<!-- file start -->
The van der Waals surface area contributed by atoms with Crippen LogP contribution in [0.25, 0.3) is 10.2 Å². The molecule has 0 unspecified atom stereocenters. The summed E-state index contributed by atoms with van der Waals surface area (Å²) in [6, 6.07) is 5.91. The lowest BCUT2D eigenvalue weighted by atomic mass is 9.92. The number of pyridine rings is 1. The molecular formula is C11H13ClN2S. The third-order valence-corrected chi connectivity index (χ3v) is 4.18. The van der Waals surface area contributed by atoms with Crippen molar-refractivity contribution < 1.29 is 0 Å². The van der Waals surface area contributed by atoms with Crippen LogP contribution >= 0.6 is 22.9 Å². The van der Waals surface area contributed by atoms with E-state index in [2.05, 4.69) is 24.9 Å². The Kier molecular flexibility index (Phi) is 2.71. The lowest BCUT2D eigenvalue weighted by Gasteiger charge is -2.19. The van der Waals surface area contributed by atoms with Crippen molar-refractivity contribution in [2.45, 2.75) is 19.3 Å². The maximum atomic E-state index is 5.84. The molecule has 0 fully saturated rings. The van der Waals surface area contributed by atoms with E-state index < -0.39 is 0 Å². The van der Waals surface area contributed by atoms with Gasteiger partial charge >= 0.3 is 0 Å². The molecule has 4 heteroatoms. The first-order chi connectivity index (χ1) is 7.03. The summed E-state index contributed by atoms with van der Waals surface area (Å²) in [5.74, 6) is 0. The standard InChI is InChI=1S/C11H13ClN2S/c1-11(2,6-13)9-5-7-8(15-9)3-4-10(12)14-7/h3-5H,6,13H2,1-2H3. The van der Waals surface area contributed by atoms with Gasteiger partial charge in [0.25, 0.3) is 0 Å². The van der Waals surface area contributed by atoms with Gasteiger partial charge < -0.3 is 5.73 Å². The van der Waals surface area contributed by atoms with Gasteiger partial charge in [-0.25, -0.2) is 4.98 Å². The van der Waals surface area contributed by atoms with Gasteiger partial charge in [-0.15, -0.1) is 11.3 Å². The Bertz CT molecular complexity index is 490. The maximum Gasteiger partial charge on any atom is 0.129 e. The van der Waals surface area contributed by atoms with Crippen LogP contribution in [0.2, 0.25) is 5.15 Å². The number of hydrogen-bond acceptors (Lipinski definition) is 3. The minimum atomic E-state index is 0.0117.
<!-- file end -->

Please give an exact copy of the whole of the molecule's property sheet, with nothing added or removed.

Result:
The van der Waals surface area contributed by atoms with Crippen LogP contribution in [0.25, 0.3) is 10.2 Å². The molecule has 0 unspecified atom stereocenters. The summed E-state index contributed by atoms with van der Waals surface area (Å²) in [6, 6.07) is 5.91. The lowest BCUT2D eigenvalue weighted by atomic mass is 9.92. The number of pyridine rings is 1. The molecular formula is C11H13ClN2S. The third-order valence-corrected chi connectivity index (χ3v) is 4.18. The van der Waals surface area contributed by atoms with Crippen molar-refractivity contribution < 1.29 is 0 Å². The van der Waals surface area contributed by atoms with Crippen LogP contribution >= 0.6 is 22.9 Å². The van der Waals surface area contributed by atoms with E-state index in [2.05, 4.69) is 24.9 Å². The Kier molecular flexibility index (Phi) is 2.71. The lowest BCUT2D eigenvalue weighted by Gasteiger charge is -2.19. The van der Waals surface area contributed by atoms with Crippen molar-refractivity contribution in [2.45, 2.75) is 19.3 Å². The maximum atomic E-state index is 5.84. The molecule has 0 fully saturated rings. The van der Waals surface area contributed by atoms with E-state index < -0.39 is 0 Å². The van der Waals surface area contributed by atoms with Gasteiger partial charge >= 0.3 is 0 Å². The molecule has 4 heteroatoms. The first-order chi connectivity index (χ1) is 7.03. The summed E-state index contributed by atoms with van der Waals surface area (Å²) in [5.74, 6) is 0. The standard InChI is InChI=1S/C11H13ClN2S/c1-11(2,6-13)9-5-7-8(15-9)3-4-10(12)14-7/h3-5H,6,13H2,1-2H3. The van der Waals surface area contributed by atoms with Gasteiger partial charge in [0.25, 0.3) is 0 Å². The van der Waals surface area contributed by atoms with Gasteiger partial charge < -0.3 is 5.73 Å². The van der Waals surface area contributed by atoms with Gasteiger partial charge in [-0.25, -0.2) is 4.98 Å². The van der Waals surface area contributed by atoms with Gasteiger partial charge in [-0.15, -0.1) is 11.3 Å². The Bertz CT molecular complexity index is 490. The maximum Gasteiger partial charge on any atom is 0.129 e. The van der Waals surface area contributed by atoms with Crippen LogP contribution in [0.2, 0.25) is 5.15 Å². The number of hydrogen-bond acceptors (Lipinski definition) is 3. The minimum atomic E-state index is 0.0117.